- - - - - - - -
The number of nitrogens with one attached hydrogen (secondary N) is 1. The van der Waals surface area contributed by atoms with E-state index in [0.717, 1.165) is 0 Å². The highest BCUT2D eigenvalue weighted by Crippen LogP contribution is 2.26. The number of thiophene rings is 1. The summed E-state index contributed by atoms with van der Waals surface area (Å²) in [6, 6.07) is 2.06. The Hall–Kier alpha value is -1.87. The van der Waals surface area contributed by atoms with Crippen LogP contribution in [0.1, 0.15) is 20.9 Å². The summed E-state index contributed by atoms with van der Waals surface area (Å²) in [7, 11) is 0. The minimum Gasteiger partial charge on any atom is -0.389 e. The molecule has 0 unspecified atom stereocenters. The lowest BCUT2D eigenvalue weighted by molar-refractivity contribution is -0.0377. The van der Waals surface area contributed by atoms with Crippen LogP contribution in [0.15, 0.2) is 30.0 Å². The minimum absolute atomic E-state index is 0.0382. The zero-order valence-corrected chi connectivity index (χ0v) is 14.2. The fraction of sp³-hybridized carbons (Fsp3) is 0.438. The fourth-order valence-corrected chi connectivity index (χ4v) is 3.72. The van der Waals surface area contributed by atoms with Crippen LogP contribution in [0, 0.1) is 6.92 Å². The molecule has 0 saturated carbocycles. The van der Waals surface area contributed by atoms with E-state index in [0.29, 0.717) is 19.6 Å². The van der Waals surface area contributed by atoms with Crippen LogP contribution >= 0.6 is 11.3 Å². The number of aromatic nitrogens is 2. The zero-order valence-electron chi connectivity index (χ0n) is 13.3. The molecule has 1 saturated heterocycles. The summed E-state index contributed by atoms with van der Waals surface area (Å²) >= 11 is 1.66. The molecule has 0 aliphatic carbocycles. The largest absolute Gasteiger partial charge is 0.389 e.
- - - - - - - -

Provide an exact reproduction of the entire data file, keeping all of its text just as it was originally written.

The number of nitrogens with one attached hydrogen (secondary N) is 1. The van der Waals surface area contributed by atoms with E-state index in [0.717, 1.165) is 0 Å². The highest BCUT2D eigenvalue weighted by Crippen LogP contribution is 2.26. The number of thiophene rings is 1. The summed E-state index contributed by atoms with van der Waals surface area (Å²) in [6, 6.07) is 2.06. The Hall–Kier alpha value is -1.87. The van der Waals surface area contributed by atoms with Crippen LogP contribution in [0.1, 0.15) is 20.9 Å². The summed E-state index contributed by atoms with van der Waals surface area (Å²) in [7, 11) is 0. The minimum Gasteiger partial charge on any atom is -0.389 e. The molecule has 0 unspecified atom stereocenters. The lowest BCUT2D eigenvalue weighted by molar-refractivity contribution is -0.0377. The van der Waals surface area contributed by atoms with Crippen LogP contribution in [0.15, 0.2) is 30.0 Å². The minimum absolute atomic E-state index is 0.0382. The zero-order valence-corrected chi connectivity index (χ0v) is 14.2. The fraction of sp³-hybridized carbons (Fsp3) is 0.438. The fourth-order valence-corrected chi connectivity index (χ4v) is 3.72. The van der Waals surface area contributed by atoms with Crippen LogP contribution in [0, 0.1) is 6.92 Å². The molecule has 0 saturated carbocycles. The van der Waals surface area contributed by atoms with E-state index in [0.29, 0.717) is 19.6 Å². The van der Waals surface area contributed by atoms with Crippen LogP contribution >= 0.6 is 11.3 Å². The number of aromatic nitrogens is 2. The zero-order valence-electron chi connectivity index (χ0n) is 13.3. The molecule has 1 saturated heterocycles. The summed E-state index contributed by atoms with van der Waals surface area (Å²) >= 11 is 1.66. The molecule has 0 aliphatic carbocycles. The largest absolute Gasteiger partial charge is 0.389 e.